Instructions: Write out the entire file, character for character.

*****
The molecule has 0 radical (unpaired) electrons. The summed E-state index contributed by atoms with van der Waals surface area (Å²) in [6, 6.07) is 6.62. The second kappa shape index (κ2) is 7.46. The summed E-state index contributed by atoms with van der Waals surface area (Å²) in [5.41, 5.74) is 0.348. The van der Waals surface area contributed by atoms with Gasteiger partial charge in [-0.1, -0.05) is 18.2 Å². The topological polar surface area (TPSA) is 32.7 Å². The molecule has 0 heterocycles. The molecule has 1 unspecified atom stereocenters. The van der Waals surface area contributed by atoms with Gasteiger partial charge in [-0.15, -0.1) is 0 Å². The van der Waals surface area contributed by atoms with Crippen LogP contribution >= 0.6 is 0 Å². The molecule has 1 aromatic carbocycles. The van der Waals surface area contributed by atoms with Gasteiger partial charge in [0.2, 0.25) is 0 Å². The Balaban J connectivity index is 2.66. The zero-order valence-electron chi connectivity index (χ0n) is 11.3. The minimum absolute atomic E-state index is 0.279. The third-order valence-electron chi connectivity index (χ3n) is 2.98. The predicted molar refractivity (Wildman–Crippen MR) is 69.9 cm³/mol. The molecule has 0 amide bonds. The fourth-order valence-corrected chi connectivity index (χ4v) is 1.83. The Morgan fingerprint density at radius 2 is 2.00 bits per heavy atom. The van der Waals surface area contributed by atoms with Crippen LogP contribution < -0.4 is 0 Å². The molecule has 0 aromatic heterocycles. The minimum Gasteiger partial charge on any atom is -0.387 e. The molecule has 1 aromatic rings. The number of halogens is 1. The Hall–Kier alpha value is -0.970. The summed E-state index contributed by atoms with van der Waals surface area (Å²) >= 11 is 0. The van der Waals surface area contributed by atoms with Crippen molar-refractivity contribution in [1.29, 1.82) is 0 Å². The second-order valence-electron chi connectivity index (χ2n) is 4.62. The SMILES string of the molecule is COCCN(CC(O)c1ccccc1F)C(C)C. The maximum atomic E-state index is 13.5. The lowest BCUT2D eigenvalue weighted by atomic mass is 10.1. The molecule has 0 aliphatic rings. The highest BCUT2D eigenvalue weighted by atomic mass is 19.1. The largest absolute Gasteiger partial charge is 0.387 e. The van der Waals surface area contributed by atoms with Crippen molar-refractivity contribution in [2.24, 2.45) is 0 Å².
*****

The molecule has 0 radical (unpaired) electrons. The summed E-state index contributed by atoms with van der Waals surface area (Å²) in [6, 6.07) is 6.62. The second kappa shape index (κ2) is 7.46. The summed E-state index contributed by atoms with van der Waals surface area (Å²) in [5.41, 5.74) is 0.348. The van der Waals surface area contributed by atoms with Gasteiger partial charge in [-0.1, -0.05) is 18.2 Å². The topological polar surface area (TPSA) is 32.7 Å². The molecule has 0 heterocycles. The molecule has 1 unspecified atom stereocenters. The van der Waals surface area contributed by atoms with Gasteiger partial charge in [-0.15, -0.1) is 0 Å². The van der Waals surface area contributed by atoms with Crippen LogP contribution >= 0.6 is 0 Å². The molecule has 1 aromatic carbocycles. The van der Waals surface area contributed by atoms with Gasteiger partial charge in [0.2, 0.25) is 0 Å². The Balaban J connectivity index is 2.66. The zero-order valence-electron chi connectivity index (χ0n) is 11.3. The minimum absolute atomic E-state index is 0.279. The third-order valence-electron chi connectivity index (χ3n) is 2.98. The predicted molar refractivity (Wildman–Crippen MR) is 69.9 cm³/mol. The molecule has 0 amide bonds. The fourth-order valence-corrected chi connectivity index (χ4v) is 1.83. The Morgan fingerprint density at radius 2 is 2.00 bits per heavy atom. The van der Waals surface area contributed by atoms with Crippen LogP contribution < -0.4 is 0 Å². The molecule has 0 aromatic heterocycles. The minimum Gasteiger partial charge on any atom is -0.387 e. The molecule has 1 aromatic rings. The number of halogens is 1. The Hall–Kier alpha value is -0.970. The summed E-state index contributed by atoms with van der Waals surface area (Å²) >= 11 is 0. The van der Waals surface area contributed by atoms with Crippen molar-refractivity contribution in [1.29, 1.82) is 0 Å². The second-order valence-electron chi connectivity index (χ2n) is 4.62. The SMILES string of the molecule is COCCN(CC(O)c1ccccc1F)C(C)C. The maximum atomic E-state index is 13.5. The lowest BCUT2D eigenvalue weighted by atomic mass is 10.1. The molecule has 0 aliphatic rings. The highest BCUT2D eigenvalue weighted by atomic mass is 19.1. The largest absolute Gasteiger partial charge is 0.387 e. The van der Waals surface area contributed by atoms with Crippen molar-refractivity contribution in [2.24, 2.45) is 0 Å².